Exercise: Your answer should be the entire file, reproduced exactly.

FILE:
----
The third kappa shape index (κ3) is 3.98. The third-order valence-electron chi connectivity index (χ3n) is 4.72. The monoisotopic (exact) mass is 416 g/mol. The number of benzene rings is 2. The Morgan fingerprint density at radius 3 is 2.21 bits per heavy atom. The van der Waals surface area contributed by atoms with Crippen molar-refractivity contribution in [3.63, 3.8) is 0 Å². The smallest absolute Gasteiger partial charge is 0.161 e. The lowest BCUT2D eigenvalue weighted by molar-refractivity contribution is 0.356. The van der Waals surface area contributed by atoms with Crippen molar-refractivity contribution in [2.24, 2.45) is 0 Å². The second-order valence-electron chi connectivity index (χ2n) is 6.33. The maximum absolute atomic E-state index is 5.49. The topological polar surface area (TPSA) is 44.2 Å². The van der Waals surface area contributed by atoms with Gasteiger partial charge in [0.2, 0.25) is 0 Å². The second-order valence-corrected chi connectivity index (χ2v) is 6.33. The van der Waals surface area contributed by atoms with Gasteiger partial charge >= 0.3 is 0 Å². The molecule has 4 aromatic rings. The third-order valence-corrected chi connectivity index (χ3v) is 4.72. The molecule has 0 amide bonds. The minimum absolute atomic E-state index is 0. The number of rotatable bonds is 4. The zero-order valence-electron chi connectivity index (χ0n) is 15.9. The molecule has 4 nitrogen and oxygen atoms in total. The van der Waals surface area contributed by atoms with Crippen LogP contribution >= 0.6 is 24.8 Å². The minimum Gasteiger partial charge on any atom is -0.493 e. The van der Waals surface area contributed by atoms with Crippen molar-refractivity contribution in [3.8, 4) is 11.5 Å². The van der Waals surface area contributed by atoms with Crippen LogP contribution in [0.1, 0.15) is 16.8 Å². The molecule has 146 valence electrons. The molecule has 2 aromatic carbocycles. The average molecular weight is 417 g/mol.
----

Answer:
The third kappa shape index (κ3) is 3.98. The third-order valence-electron chi connectivity index (χ3n) is 4.72. The monoisotopic (exact) mass is 416 g/mol. The number of benzene rings is 2. The Morgan fingerprint density at radius 3 is 2.21 bits per heavy atom. The van der Waals surface area contributed by atoms with Crippen molar-refractivity contribution in [3.63, 3.8) is 0 Å². The smallest absolute Gasteiger partial charge is 0.161 e. The lowest BCUT2D eigenvalue weighted by molar-refractivity contribution is 0.356. The van der Waals surface area contributed by atoms with Crippen molar-refractivity contribution in [2.24, 2.45) is 0 Å². The second-order valence-electron chi connectivity index (χ2n) is 6.33. The maximum absolute atomic E-state index is 5.49. The topological polar surface area (TPSA) is 44.2 Å². The van der Waals surface area contributed by atoms with Gasteiger partial charge in [0.2, 0.25) is 0 Å². The second-order valence-corrected chi connectivity index (χ2v) is 6.33. The van der Waals surface area contributed by atoms with Gasteiger partial charge >= 0.3 is 0 Å². The molecule has 4 aromatic rings. The third-order valence-corrected chi connectivity index (χ3v) is 4.72. The molecule has 0 amide bonds. The minimum absolute atomic E-state index is 0. The number of rotatable bonds is 4. The zero-order valence-electron chi connectivity index (χ0n) is 15.9. The molecule has 4 nitrogen and oxygen atoms in total. The van der Waals surface area contributed by atoms with Crippen LogP contribution >= 0.6 is 24.8 Å². The minimum Gasteiger partial charge on any atom is -0.493 e. The van der Waals surface area contributed by atoms with Crippen molar-refractivity contribution in [3.8, 4) is 11.5 Å². The van der Waals surface area contributed by atoms with Crippen LogP contribution in [0.1, 0.15) is 16.8 Å². The molecule has 146 valence electrons. The molecule has 2 aromatic carbocycles. The average molecular weight is 417 g/mol.